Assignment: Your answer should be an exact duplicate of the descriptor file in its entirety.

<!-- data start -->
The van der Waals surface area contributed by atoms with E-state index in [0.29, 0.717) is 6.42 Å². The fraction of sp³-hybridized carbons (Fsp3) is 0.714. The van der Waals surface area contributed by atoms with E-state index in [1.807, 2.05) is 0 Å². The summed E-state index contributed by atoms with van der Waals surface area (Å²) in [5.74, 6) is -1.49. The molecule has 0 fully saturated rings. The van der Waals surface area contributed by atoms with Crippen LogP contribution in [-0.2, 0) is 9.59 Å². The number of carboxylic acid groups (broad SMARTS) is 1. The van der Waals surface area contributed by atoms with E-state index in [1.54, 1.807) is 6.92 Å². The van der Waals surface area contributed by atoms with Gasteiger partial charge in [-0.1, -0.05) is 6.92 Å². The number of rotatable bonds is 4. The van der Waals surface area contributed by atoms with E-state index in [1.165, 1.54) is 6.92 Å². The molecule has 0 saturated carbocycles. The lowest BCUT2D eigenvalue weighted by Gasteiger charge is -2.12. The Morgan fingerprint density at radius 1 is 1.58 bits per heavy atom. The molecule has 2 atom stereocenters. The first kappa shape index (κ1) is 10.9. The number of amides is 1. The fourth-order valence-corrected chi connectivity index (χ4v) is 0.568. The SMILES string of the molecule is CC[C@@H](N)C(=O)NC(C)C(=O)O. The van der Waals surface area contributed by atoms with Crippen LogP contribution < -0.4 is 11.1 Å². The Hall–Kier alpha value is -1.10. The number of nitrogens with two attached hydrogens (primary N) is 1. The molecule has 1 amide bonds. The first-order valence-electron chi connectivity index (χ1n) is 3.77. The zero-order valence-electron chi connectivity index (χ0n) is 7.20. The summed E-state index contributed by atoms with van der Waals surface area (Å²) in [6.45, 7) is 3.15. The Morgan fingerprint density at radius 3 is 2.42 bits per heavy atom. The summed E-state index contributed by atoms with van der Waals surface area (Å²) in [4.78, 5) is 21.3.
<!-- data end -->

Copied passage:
The van der Waals surface area contributed by atoms with E-state index in [0.29, 0.717) is 6.42 Å². The fraction of sp³-hybridized carbons (Fsp3) is 0.714. The van der Waals surface area contributed by atoms with E-state index in [1.807, 2.05) is 0 Å². The summed E-state index contributed by atoms with van der Waals surface area (Å²) in [5.74, 6) is -1.49. The molecule has 0 fully saturated rings. The van der Waals surface area contributed by atoms with Crippen LogP contribution in [-0.2, 0) is 9.59 Å². The number of carboxylic acid groups (broad SMARTS) is 1. The van der Waals surface area contributed by atoms with E-state index in [1.54, 1.807) is 6.92 Å². The van der Waals surface area contributed by atoms with Gasteiger partial charge in [-0.1, -0.05) is 6.92 Å². The number of rotatable bonds is 4. The van der Waals surface area contributed by atoms with E-state index in [1.165, 1.54) is 6.92 Å². The molecule has 0 saturated carbocycles. The lowest BCUT2D eigenvalue weighted by Gasteiger charge is -2.12. The Morgan fingerprint density at radius 1 is 1.58 bits per heavy atom. The molecule has 2 atom stereocenters. The first kappa shape index (κ1) is 10.9. The number of amides is 1. The fourth-order valence-corrected chi connectivity index (χ4v) is 0.568. The SMILES string of the molecule is CC[C@@H](N)C(=O)NC(C)C(=O)O. The van der Waals surface area contributed by atoms with Crippen LogP contribution < -0.4 is 11.1 Å². The Hall–Kier alpha value is -1.10. The number of nitrogens with two attached hydrogens (primary N) is 1. The molecule has 1 amide bonds. The first-order valence-electron chi connectivity index (χ1n) is 3.77. The zero-order valence-electron chi connectivity index (χ0n) is 7.20. The summed E-state index contributed by atoms with van der Waals surface area (Å²) in [6.45, 7) is 3.15. The Morgan fingerprint density at radius 3 is 2.42 bits per heavy atom. The summed E-state index contributed by atoms with van der Waals surface area (Å²) in [4.78, 5) is 21.3.